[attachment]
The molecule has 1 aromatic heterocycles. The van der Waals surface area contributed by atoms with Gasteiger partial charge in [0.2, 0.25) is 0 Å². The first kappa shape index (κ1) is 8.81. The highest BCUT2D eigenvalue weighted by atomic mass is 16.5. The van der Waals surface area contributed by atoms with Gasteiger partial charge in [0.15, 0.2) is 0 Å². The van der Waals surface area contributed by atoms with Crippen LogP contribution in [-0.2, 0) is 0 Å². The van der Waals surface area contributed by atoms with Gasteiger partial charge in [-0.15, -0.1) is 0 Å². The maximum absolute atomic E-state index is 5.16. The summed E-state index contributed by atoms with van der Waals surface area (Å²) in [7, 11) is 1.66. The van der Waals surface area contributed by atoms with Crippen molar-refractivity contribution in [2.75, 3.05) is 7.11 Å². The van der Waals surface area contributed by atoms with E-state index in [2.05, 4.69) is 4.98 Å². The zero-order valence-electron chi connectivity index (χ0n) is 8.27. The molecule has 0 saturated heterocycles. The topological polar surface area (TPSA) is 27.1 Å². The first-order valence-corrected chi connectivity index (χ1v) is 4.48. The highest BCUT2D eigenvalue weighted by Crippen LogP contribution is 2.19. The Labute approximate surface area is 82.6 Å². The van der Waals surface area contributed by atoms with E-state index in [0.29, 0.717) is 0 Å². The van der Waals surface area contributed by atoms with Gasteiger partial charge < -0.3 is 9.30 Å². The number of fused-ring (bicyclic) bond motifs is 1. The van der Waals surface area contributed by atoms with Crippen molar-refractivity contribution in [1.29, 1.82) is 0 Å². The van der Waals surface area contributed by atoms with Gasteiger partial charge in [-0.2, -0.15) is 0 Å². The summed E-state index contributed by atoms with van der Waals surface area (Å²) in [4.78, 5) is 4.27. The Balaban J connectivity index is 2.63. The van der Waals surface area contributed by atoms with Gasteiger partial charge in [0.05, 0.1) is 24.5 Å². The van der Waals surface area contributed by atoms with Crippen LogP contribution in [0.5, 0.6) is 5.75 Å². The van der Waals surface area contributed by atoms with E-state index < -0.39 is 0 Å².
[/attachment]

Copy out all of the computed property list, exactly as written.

The molecule has 1 aromatic heterocycles. The van der Waals surface area contributed by atoms with Gasteiger partial charge in [0.2, 0.25) is 0 Å². The first kappa shape index (κ1) is 8.81. The highest BCUT2D eigenvalue weighted by atomic mass is 16.5. The van der Waals surface area contributed by atoms with Gasteiger partial charge in [0.15, 0.2) is 0 Å². The van der Waals surface area contributed by atoms with Crippen LogP contribution in [-0.2, 0) is 0 Å². The van der Waals surface area contributed by atoms with Gasteiger partial charge in [-0.15, -0.1) is 0 Å². The maximum absolute atomic E-state index is 5.16. The summed E-state index contributed by atoms with van der Waals surface area (Å²) in [7, 11) is 1.66. The van der Waals surface area contributed by atoms with Crippen molar-refractivity contribution in [2.75, 3.05) is 7.11 Å². The van der Waals surface area contributed by atoms with E-state index in [2.05, 4.69) is 4.98 Å². The zero-order valence-electron chi connectivity index (χ0n) is 8.27. The molecule has 0 saturated heterocycles. The topological polar surface area (TPSA) is 27.1 Å². The first-order valence-corrected chi connectivity index (χ1v) is 4.48. The highest BCUT2D eigenvalue weighted by Crippen LogP contribution is 2.19. The Labute approximate surface area is 82.6 Å². The van der Waals surface area contributed by atoms with E-state index in [0.29, 0.717) is 0 Å². The van der Waals surface area contributed by atoms with Gasteiger partial charge < -0.3 is 9.30 Å². The number of fused-ring (bicyclic) bond motifs is 1. The van der Waals surface area contributed by atoms with Crippen molar-refractivity contribution in [1.29, 1.82) is 0 Å². The van der Waals surface area contributed by atoms with Gasteiger partial charge in [-0.2, -0.15) is 0 Å². The summed E-state index contributed by atoms with van der Waals surface area (Å²) in [4.78, 5) is 4.27. The Balaban J connectivity index is 2.63. The van der Waals surface area contributed by atoms with Gasteiger partial charge in [0.05, 0.1) is 24.5 Å². The van der Waals surface area contributed by atoms with Crippen LogP contribution in [0.5, 0.6) is 5.75 Å². The van der Waals surface area contributed by atoms with E-state index < -0.39 is 0 Å².